Prompted in part by Rob Knop’s post on meeting with humanists, an observation about the nature of academia attributed to our late Dean of the Faculty, a former Classics professor:
The key difference between disciplines in terms of administrative business on campus is that scientists tend to do their research work (experiments, calculations, simulations) in on-campus labs and offices, while humanities faculty do their research work (reading, writing, and thinking) at home. This means that humanists only come to campus in order to teach classes and socialize with colleagues, while scientists come to campus to do research, as well as to teach and socialize.
This leads to a radically different attitude towards faculty meetings and committee meetings, which in turn explains a great deal about the way colleges and universities operate (below the fold):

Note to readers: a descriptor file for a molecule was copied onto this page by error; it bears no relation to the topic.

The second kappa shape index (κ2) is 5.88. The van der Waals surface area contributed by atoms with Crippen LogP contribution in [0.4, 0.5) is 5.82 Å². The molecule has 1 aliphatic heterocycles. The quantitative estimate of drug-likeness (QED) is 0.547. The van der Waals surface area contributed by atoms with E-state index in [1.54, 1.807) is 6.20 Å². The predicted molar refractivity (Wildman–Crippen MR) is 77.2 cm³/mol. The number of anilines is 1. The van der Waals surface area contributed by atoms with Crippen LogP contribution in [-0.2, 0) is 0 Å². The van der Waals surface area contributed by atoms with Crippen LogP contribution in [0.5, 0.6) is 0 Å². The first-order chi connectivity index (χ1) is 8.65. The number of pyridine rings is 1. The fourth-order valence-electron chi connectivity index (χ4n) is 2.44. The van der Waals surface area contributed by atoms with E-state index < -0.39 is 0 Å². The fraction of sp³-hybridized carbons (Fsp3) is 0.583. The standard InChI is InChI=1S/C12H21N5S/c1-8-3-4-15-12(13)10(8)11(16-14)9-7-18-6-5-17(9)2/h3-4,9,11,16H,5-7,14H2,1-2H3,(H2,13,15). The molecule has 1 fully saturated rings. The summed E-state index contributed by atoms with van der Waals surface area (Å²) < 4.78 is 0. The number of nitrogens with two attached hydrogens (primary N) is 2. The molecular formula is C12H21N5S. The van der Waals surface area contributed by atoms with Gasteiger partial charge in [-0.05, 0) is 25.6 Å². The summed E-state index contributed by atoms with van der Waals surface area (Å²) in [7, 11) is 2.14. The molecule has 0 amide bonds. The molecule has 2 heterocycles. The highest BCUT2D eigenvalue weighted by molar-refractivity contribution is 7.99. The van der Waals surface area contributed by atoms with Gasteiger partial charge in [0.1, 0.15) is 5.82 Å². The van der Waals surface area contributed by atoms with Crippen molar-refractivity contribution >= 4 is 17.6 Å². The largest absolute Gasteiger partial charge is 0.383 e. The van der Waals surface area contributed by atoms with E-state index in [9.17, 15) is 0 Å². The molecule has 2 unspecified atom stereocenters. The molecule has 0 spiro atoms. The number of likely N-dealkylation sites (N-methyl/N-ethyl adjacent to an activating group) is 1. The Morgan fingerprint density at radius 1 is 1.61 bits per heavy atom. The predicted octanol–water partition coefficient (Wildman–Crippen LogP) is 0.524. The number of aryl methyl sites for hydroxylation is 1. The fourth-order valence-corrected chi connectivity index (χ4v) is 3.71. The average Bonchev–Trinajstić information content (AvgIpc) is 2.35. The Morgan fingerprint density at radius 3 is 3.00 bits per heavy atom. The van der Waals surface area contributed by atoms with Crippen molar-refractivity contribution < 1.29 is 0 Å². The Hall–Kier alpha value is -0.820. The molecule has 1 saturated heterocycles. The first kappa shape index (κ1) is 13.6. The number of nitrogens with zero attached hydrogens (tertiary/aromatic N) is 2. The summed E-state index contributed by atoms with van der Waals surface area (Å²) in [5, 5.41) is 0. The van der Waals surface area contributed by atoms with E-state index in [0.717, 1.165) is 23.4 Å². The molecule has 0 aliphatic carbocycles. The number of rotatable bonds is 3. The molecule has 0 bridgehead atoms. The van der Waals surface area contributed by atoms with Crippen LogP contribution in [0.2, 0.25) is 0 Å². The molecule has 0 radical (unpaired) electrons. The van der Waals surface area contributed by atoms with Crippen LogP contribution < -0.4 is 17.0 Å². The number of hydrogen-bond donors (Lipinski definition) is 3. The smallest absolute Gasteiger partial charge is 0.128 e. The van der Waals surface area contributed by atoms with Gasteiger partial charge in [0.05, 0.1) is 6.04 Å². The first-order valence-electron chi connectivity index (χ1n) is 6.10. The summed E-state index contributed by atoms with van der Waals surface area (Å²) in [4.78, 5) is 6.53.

Humanists tend to be perfecetly happy to go to meetings on campus, because it gives them the chance to socialize with colleagues while also accomplishing something worthwhile for the campus as a whole. As these meetings occur on campus during the day, they don’t conflict with research activity directly.
Scientists, on the other hand, tend to resent having to attend meetings, because those meetings directly cut into research time. If we’re sitting in a faculty meeting, we’re not in the lab or office doing more useful work, and that means we have to stay later, or come back in the evening to get work done. It’s a much greater imposition on scholarship, which is why science faculty tend to get more cranky about having to go to meetings than faculty in the humanities and social sciences.
The implications of this difference for the operation of campus governance are left as an exercise for the reader.
(And again, while I heard this theory from an astronomer, it originated with a Classicist…)